I want to explain how I try to avoid hypocrisy. I’m a university lecturer and a presenter on my language podcast Talk the Talk, and so there’s a temptation for me to want to be the Smart Guy. But I’m not, not really. I feel like I hardly know anything! And pretending I do is really destructive. When you pretend to know more than you do, it keeps you from learning more. And then it’s all about you and reputation and protection, and not about what’s true.
My advice: The antidote to hypocrisy is humility. Intellectual humility is not only an appealing quality in a thinker, it’s repulsive when it’s absent. So here are my tips.
- Say “I don’t know”. We sometimes get allergic to saying “I don’t know” in academia. But that’s something that you have to say! Saying “I don’t know” is the beginning of knowledge. But the next thing out of your mouth should be, “How can we find out?” or “How would we know the right answer if we saw it?”
- When you’re wrong, cheerfully admit it, and update. No one is going to get it right all the time. And just about everything we think is true is going to be a little bit wrong. There’s no shame in admitting that. I actually love it when someone can tell me when I’m wrong. That means I don’t have to believe that wrong thing anymore! What a great thing! And if I know people are able to get back to me about mistakes, it means the feedback system is working, and that means I probably got everything else right. Right?
Here’s a recent episode of Talk the Talk where I corrected a mistake, and used it as a springboard for further discussion. Have a listen.
Main ideas for this lesson
Mary and the ointment
At the start of this lesson, Jesus is eating with friends. Then things get weird. Right in the middle of dinner, Mary starts anointing.
John 12:2 There they made him a supper; and Martha served: but Lazarus was one of them that sat at the table with him.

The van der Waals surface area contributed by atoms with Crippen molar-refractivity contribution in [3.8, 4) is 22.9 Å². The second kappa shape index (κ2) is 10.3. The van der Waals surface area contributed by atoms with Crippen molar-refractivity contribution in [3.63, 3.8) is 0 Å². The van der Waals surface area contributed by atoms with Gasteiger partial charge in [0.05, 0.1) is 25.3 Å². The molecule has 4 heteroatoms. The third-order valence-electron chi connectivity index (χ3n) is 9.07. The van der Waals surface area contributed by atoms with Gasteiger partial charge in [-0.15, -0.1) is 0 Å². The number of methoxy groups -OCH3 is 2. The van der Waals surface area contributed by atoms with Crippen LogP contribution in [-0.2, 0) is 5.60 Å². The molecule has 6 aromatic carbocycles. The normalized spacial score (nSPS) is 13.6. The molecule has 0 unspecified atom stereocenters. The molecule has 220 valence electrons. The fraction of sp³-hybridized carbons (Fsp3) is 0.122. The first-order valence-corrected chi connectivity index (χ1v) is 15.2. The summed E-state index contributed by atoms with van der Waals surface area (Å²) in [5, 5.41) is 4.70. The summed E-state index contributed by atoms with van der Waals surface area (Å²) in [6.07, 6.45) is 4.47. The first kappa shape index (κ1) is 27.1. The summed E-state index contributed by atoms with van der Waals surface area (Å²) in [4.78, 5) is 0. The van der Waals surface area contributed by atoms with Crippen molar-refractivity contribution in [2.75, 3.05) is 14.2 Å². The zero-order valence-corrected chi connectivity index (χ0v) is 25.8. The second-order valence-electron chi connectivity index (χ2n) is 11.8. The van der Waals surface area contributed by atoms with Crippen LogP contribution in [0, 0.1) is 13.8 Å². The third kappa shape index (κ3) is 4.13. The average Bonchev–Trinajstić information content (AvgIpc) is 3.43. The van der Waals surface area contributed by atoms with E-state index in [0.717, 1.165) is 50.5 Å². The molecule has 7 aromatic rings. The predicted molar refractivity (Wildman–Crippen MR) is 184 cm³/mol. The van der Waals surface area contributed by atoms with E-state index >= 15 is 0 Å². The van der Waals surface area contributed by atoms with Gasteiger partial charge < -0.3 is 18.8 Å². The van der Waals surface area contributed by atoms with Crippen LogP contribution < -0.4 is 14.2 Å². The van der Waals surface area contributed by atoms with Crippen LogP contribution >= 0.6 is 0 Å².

12:3 Then took Mary a pound of ointment of spikenard, very costly, and anointed the feet of Jesus, and wiped his feet with her hair: and the house was filled with the odour of the ointment.
I’m trying to imagine what this would have been like, if this happened at a dinner with friends. One of the guests starts rubbing something on another guest’s feet, and rubbing their hair all over them. I’m thinking ‘awkward, inappropriate, and uncomfortable’.
John 12:4 Then saith one of his disciples, Judas Iscariot, Simon’s son, which should betray him,
12:5 Why was not this ointment sold for three hundred pence, and given to the poor?
12:6 This he said, not that he cared for the poor; but because he was a thief, and had the bag, and bare what was put therein.
Apparently John could read minds. This must be what they call the “gift of discernment”.
The LDS lesson manual says:
Mary’s actions were criticized by Judas. What did he say should have been done with the ointment? (See John 12:4–5.) How was Judas a hypocrite?
Because people who say they’re concerned about the poor are hypocrites! That means that a hypocrite probably created this meme:
and this one:
and this one.
Pointing this out doesn’t sound hypocritical to me — it sounds like a fairly valid criticism.
Anyway, what’s Jesus’ response to Judas? Well, that you’re always going to have poor people.
John 12:7 Then said Jesus, Let her alone: against the day of my burying hath she kept this.
12:8 For the poor always ye have with you; but me ye have not always.
Jesus saith: Poverty is an intractable social problem, even if you’re an all-powerful being. Embrace inevitability, and don’t spare the ointment!
Think I’m being unfair? Nope — this idea is used by political conservatives to justify poverty.
Despite a significant rise in income inequality in Texas, Gov. Rick Perry (R) is arguing that it’s not something the state ought to be worried about.
“We don’t grapple with that here,” Perry told The Washington Post in a recent interview, while acknowledging that the state’s richest residents have seen the greatest spike in earnings.
“Biblically, the poor are always going to be with us in some form or fashion,” he added, an apparent reference to Mark 14:7. While Perry takes the message from the Bible to mean poverty is hopeless and therefore not worth grappling with, Jesus Christ was actually delivering a different lesson: “For ye have the poor with you always, and whensoever ye will ye may do them good,” the Son of God advises in the King James version of the Bible.
Over to Matthew. You know Matthew, right? He’s the one who seizes onto everything Jesus does, and claims it’s a fulfilment of Old Testament prophecy. To which I’d respond: Prophecies are easy to fulfil when you know about them.
Except sometimes he gets it wrong. Here’s a passage in Zechariah that Matthew claims Jesus fulfils:
Zechariah 9:9 Rejoice greatly, O daughter of Zion; shout, O daughter of Jerusalem: behold, thy King cometh unto thee: he is just, and having salvation; lowly, and riding upon an ass, and upon a colt the foal of an ass.